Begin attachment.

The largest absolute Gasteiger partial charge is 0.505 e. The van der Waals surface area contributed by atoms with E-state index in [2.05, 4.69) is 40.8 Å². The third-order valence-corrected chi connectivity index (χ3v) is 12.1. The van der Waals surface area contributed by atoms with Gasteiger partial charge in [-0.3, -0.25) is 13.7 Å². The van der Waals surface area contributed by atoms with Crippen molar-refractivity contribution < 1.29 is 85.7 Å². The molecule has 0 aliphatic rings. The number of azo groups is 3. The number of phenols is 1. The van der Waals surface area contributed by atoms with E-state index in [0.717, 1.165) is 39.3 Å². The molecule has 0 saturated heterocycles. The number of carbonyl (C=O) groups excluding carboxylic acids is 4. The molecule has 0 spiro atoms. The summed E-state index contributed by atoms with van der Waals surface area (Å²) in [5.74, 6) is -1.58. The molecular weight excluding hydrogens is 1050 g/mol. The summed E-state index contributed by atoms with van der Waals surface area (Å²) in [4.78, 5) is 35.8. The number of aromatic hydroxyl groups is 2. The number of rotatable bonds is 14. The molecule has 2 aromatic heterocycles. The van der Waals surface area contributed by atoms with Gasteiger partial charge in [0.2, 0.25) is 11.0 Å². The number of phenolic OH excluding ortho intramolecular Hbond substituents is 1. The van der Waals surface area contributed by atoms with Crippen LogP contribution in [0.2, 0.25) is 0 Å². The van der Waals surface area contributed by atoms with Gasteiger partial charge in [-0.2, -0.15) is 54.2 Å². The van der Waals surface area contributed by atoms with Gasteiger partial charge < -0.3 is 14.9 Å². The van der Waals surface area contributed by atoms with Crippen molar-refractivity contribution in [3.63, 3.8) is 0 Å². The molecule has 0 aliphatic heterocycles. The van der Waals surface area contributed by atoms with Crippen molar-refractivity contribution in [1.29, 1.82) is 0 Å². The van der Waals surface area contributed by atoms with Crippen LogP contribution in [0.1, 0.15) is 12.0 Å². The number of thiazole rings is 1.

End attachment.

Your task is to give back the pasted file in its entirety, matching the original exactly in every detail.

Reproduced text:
The largest absolute Gasteiger partial charge is 0.505 e. The van der Waals surface area contributed by atoms with E-state index in [2.05, 4.69) is 40.8 Å². The third-order valence-corrected chi connectivity index (χ3v) is 12.1. The van der Waals surface area contributed by atoms with Gasteiger partial charge in [-0.3, -0.25) is 13.7 Å². The van der Waals surface area contributed by atoms with Crippen molar-refractivity contribution < 1.29 is 85.7 Å². The molecule has 0 aliphatic rings. The number of azo groups is 3. The number of phenols is 1. The van der Waals surface area contributed by atoms with E-state index in [0.717, 1.165) is 39.3 Å². The molecule has 0 saturated heterocycles. The number of carbonyl (C=O) groups excluding carboxylic acids is 4. The molecule has 0 spiro atoms. The summed E-state index contributed by atoms with van der Waals surface area (Å²) in [5.74, 6) is -1.58. The molecular weight excluding hydrogens is 1050 g/mol. The summed E-state index contributed by atoms with van der Waals surface area (Å²) in [4.78, 5) is 35.8. The number of aromatic hydroxyl groups is 2. The number of rotatable bonds is 14. The molecule has 2 aromatic heterocycles. The van der Waals surface area contributed by atoms with Gasteiger partial charge in [0.2, 0.25) is 11.0 Å². The number of phenolic OH excluding ortho intramolecular Hbond substituents is 1. The van der Waals surface area contributed by atoms with Crippen LogP contribution in [0.2, 0.25) is 0 Å². The van der Waals surface area contributed by atoms with Gasteiger partial charge in [-0.2, -0.15) is 54.2 Å². The van der Waals surface area contributed by atoms with Gasteiger partial charge < -0.3 is 14.9 Å². The van der Waals surface area contributed by atoms with Crippen molar-refractivity contribution in [3.63, 3.8) is 0 Å². The molecule has 0 aliphatic heterocycles. The van der Waals surface area contributed by atoms with Crippen molar-refractivity contribution in [1.29, 1.82) is 0 Å². The van der Waals surface area contributed by atoms with Crippen LogP contribution in [0.1, 0.15) is 12.0 Å². The number of thiazole rings is 1.